Republicans in Congress are on a roll with ideas to help working women and families by introducing common-sense and fiscally responsible paid parental leave plans.
The latest plan is the Freedom for Families Act and it allows workers to use funds in health savings accounts to fund time off to welcome a new baby (birth or adoption) as well as care for a serious family illness.
Introduced by Congressman Andy Biggs, this bill is touted as a “free market alternative to federally-mandated paid family leave.”
It could be used by workers who qualify for federally-mandated leave under the Family and Medical Leave Act (FMLA) as well as those who have other unpaid leave, or are not currently employed.
In addition, this effort would increase the annual contribution limits to allow individuals, families, and employers to tuck more money away each year for the future.
This bill joins two other bills introduced recently by conservatives: the New Parents Act and the CRADLE Act. Senators Marco Rubio and Mitt Romney along with Representatives Ann Wagner and Dan Crenshaw, introduced the New Parents Act while Senators Mike Lee and Joni Ernst introduced the CRADLE Act.
These two bills are similar in that they both allow new moms and dads to access their Social Security benefits to fund time off for a new baby and then delay when they receive retirement benefits in the future. They are modeled after the innovative idea of Social Security Earned Leave (SSEL) designed by our sister organization, the Independent Women’s Forum.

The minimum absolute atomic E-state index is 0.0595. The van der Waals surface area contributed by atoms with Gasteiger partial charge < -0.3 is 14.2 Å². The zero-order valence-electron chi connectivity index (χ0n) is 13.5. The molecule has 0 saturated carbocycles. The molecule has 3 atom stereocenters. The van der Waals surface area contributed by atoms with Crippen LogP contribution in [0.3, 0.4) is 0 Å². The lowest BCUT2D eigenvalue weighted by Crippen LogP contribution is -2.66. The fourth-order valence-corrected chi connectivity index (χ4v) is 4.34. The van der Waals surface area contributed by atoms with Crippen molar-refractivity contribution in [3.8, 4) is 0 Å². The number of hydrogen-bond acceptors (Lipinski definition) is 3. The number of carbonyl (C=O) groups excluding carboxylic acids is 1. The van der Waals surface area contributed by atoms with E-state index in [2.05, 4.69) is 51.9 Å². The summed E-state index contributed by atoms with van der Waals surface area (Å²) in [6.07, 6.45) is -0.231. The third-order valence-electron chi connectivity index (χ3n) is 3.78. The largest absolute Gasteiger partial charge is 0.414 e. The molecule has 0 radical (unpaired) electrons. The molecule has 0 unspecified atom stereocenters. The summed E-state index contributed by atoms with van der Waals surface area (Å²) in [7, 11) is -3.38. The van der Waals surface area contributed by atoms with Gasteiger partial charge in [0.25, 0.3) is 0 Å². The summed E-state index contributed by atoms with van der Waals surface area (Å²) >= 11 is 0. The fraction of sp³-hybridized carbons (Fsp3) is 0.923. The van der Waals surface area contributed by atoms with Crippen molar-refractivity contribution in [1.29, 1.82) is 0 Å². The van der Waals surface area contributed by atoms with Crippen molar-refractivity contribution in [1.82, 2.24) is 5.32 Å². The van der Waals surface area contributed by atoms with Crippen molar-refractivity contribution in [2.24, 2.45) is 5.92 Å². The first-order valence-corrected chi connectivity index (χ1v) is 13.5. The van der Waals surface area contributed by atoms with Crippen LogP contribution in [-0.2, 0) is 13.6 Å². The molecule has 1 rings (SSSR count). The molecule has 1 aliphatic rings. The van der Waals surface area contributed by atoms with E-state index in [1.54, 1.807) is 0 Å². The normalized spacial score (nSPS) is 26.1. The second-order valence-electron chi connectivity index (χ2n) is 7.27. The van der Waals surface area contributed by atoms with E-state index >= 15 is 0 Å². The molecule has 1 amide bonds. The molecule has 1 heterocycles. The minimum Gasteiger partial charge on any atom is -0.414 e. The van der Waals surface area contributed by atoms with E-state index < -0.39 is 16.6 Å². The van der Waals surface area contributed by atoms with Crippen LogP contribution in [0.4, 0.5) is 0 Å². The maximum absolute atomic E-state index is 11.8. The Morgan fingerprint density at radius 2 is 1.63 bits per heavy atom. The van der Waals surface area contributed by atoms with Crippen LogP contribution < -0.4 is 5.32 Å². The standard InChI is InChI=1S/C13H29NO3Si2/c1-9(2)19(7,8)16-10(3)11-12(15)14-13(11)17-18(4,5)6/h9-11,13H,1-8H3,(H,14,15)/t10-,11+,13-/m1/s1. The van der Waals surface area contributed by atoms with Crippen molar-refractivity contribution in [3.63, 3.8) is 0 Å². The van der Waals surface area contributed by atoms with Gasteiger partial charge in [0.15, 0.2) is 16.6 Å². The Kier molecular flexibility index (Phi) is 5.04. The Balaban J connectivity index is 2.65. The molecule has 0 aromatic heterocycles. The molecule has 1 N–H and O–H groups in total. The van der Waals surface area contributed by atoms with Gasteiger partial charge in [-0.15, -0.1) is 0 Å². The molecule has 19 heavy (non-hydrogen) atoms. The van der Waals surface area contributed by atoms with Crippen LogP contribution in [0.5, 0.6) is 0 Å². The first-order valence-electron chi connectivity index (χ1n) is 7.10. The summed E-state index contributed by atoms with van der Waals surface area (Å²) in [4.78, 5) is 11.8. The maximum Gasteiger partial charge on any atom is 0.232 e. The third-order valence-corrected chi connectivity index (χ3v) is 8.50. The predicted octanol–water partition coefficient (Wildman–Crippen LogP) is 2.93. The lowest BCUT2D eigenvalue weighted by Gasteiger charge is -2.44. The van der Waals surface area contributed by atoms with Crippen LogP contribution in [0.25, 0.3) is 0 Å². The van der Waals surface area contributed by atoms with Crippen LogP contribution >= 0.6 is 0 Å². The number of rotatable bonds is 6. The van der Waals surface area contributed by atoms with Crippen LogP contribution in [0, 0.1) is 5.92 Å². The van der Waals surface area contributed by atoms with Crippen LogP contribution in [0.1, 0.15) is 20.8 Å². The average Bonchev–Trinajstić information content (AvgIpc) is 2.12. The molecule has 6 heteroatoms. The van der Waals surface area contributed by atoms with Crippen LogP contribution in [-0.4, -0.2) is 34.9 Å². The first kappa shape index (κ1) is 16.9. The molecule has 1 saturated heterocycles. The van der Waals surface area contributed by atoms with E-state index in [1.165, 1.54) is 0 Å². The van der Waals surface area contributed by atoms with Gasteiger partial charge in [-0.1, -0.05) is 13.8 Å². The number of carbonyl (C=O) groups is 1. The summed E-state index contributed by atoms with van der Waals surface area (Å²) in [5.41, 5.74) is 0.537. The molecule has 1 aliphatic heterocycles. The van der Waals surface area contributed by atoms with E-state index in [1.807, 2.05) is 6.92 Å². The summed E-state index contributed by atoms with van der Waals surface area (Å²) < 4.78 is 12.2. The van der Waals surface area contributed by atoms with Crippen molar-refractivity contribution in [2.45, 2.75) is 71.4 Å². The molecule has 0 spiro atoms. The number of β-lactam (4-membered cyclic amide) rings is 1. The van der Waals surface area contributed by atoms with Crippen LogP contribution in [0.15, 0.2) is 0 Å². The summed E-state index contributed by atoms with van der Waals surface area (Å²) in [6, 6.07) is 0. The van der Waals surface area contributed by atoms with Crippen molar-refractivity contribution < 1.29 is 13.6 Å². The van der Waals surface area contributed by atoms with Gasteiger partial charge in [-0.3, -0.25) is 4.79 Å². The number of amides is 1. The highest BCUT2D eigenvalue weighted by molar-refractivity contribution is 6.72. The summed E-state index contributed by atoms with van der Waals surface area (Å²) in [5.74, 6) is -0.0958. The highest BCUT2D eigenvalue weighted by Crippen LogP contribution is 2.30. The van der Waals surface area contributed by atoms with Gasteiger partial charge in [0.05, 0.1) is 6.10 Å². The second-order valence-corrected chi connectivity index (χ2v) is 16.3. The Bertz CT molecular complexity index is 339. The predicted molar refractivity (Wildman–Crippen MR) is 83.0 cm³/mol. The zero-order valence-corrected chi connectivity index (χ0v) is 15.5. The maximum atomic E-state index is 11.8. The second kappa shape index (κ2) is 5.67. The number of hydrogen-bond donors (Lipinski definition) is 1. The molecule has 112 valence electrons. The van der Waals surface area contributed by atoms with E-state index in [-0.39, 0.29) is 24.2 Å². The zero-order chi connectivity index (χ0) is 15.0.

There are differences between the New Parents Act and the CRADLE Act, but both share some important common goals:
no new taxes
no new mandates
no new entitlements
Some of those goals are also benefits of the Freedom for Families Act, but this act doesn’t require paying back funds while it is customizable to the needs of families and employers. In addition, family members or employers may make contributions to the HSAs of workers.
We have long supported tax-free savings accounts as tools for families to save for their needs – whether that’s time off or expenses. We advocated for personal care accounts in the Working for Women report by IWF.
What we’re seeing is a wave of conservative ideas for paid leave that will provide working parents the tools to fund their parental leave. These plans can be complimentary to each other to meet the unique situations and needs of workers.
These bills are all positive steps forward that we welcome and support.
Unlike the Democratic FAMILY Act, which is just a new tax on all workers, these solutions don’t place new burdens or mandates on taxpayers, workers or employers.
Social Security Earned Leave also has the added benefit of aiming to reform a facet of our social safety net to help people when they need it and to discourage dependency in the long-term.
Some 17 percent of workers without paid parental leave go on public assistance and that population jumps to almost half of all workers earning less than $50,000. That is a burden taxpayers shouldn’t have to pay.
This is an exciting time for working moms and dads who are seeing new paid leave benefits from their employers as companies are increasingly expanding them to attract and retain workers.
However, for those whose employers cannot afford to offer paid parental leave, now is the time for common-sense solutions that aren’t just one-size-fits-all taxpayer burdens, but flexible tools for parents.